European Forum

of Lesbian, Gay, Bisexual and Transgender Christian Groups

Upcoming Events

What is the European Forum?

The European Forum of Lesbian, Gay, Bisexual and Transgender Christian Groups is an ecumenical association of LGBT Christian groups in Europe.

The European Forum aims to achieve equality and inclusion for LGBT people within and through Christian churches, other religious bodies and multilateral organisations.

The European Forum works for freedom of religion, for human rights and dignity for LGBT people and for an affirmative discourse on human sexuality.

European Lesbian* Conference

During the ILGA Conference in Cyprus in 2016, the idea for the European Lesbian* Conference was born, and the organisers managed to make it reality within one year. About 500 Lesbians*[1]  from all over Europe met in Vienna October 2017, 4th to 8th—an overwhelming response that far exceeded the original estimate of the organisers and underlined the need for such an event. Overall, it was an exhilarating experience and a great start for something bigger.

The European Lesbian* Conference was published and promoted as the first of its kind. This notion was challenged already before the conference and, during the opening part, three older activists told about the series of ILIS (International Lesbian Information Service) conferences taking place in the 1980s and 1990s. While hearing about the history was an enriching experience, it also led to questions about writing lesbian history and archiving.

A recurring theme in various discussions was the issue of mechanisms of inclusion and exclusion. On one hand, many lesbians* are very careful to be as inclusive as possible and work hard on many topics that go beyond their personal interests, such as, e.g., general LGBTQI or feminist issues. While this is very important and recommendable, lesbians* have to be careful not to forget voicing their own interests in this choir and make ourselves heard. There were quite a few discussions about lesbian* media visibility and portrayal, agenda setting in LGBTQI contexts and in feminist movements, and exchanges of experiences with allies, who are far more eager to have our support than to give their support to us. On the other hand, mechanisms of exclusion are at play also among lesbians*. While there were significantly more black women than at an average EF meeting, black women in all their diversity were still underrepresented. The organisers tried to counteract the economic imbalances, but still there were more women from Western Europe than from the East.

The word Lesbian* led to discussions and needs to be discussed further. While the asterisk was meant to widen the definition and include anyone, who could at least somewhat identify with the word, several non-binary or gender non-conforming participants expressed their unease about the name, as well as some bisexual women. What could be a widely understandable name for the target audience? The discussions made it also clear that some participants operate with rather traditional gender concepts, some for strategic reasons in their political work, others because they honestly believe in these concepts. Exemplary for the latter was a discussion during lunch between an Italian participant, who stands somewhat in the tradition of the feminist theory linked with women’s bookshop in Milan, that reclaims motherhood as a feminist concept, and a Swedish participant, who told about the struggle of a trans* man, who gave birth, to be recognised as the children’s father.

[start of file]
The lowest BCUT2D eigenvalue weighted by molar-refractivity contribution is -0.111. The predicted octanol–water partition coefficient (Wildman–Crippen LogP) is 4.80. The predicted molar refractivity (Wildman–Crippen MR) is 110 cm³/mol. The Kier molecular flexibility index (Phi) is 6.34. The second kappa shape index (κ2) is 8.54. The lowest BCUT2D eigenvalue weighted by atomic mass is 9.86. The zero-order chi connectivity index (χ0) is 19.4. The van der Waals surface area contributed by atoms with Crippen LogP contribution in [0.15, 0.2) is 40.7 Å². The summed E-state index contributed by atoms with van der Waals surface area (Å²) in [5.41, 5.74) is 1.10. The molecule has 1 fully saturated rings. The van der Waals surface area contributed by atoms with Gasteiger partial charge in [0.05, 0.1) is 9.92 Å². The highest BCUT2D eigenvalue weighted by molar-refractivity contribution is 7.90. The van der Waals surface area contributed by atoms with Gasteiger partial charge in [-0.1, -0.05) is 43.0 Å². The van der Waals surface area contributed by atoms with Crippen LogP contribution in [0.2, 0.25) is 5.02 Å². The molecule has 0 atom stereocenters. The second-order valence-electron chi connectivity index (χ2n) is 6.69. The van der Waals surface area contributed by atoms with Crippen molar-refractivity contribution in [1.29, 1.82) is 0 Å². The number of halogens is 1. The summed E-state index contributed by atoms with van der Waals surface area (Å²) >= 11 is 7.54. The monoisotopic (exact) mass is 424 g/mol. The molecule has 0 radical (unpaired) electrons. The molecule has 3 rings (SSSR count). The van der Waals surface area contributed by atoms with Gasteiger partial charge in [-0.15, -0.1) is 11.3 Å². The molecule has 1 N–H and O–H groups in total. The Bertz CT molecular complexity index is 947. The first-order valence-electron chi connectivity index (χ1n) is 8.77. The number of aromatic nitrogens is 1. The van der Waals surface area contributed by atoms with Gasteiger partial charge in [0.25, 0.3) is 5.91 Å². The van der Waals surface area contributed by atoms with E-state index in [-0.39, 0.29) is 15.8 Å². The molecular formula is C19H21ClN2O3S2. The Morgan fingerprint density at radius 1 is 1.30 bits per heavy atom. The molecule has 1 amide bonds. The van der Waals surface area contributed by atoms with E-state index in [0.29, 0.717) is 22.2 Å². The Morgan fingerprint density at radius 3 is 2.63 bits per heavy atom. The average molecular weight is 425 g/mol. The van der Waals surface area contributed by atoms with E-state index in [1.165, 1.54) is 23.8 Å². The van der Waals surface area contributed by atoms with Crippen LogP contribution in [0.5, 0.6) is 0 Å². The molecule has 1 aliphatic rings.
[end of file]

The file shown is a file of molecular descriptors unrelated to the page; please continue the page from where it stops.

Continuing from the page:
Religion was a very minor topic within the whole programme; one workshop was dedicated to it. Within that workshop, Tatiana Lekhatkova and Irène Schwyn presented the EF, focussing on the Eastern European Leadership Training as a practical experience of cooperation across the diverse contexts within Europe. There were two more speakers during the same workshop, also from Christian contexts.

The whole programme was put together based on the content applications handed in by participants. In order to include most applications, many workshops were in fact series of short presentations on somewhat related topics, thus cutting down not only on presentation time, but more importantly on time to discuss issues. And while this method of putting together a programme was open and inviting, and, given the timeline, likely the most realistic option, it also led to some topics left uncovered, the most glaring lacuna concerned addressing the rise of neo-conservative and nationalist movements across Europe (and worldwide).

Lesbian visibility was raised also by the Lesbian* March on Saturday evening on a winding route through the Old Town of Vienna. Drums, whistles and megaphones certainly caught the attention of passers-by. It was a great start, and hopefully, plans for the next EL*C in 2019 come to fruition.


[1]   “About the term ‘lesbian’: Our aim is to hold an inclusive European lesbian conference. We insist on calling it a lesbian conference, although we recognize that, as with any category or label, it may be contested and insufficient to describe the diversity of our communities. We are aware that many previous lesbian gatherings have struggled with inclusion and exclusion issues. However, using the word ‘lesbian’ is part of the political struggle for visibility, empowerment and representation. Therefore we used ‘lesbian*’ with an asterisk in the title European Lesbian* Conference, so as to include anyone who identifies as lesbian, feminist, bi or queer, and all those who feel connected to lesbian activism.” (from the conference’s participant pack)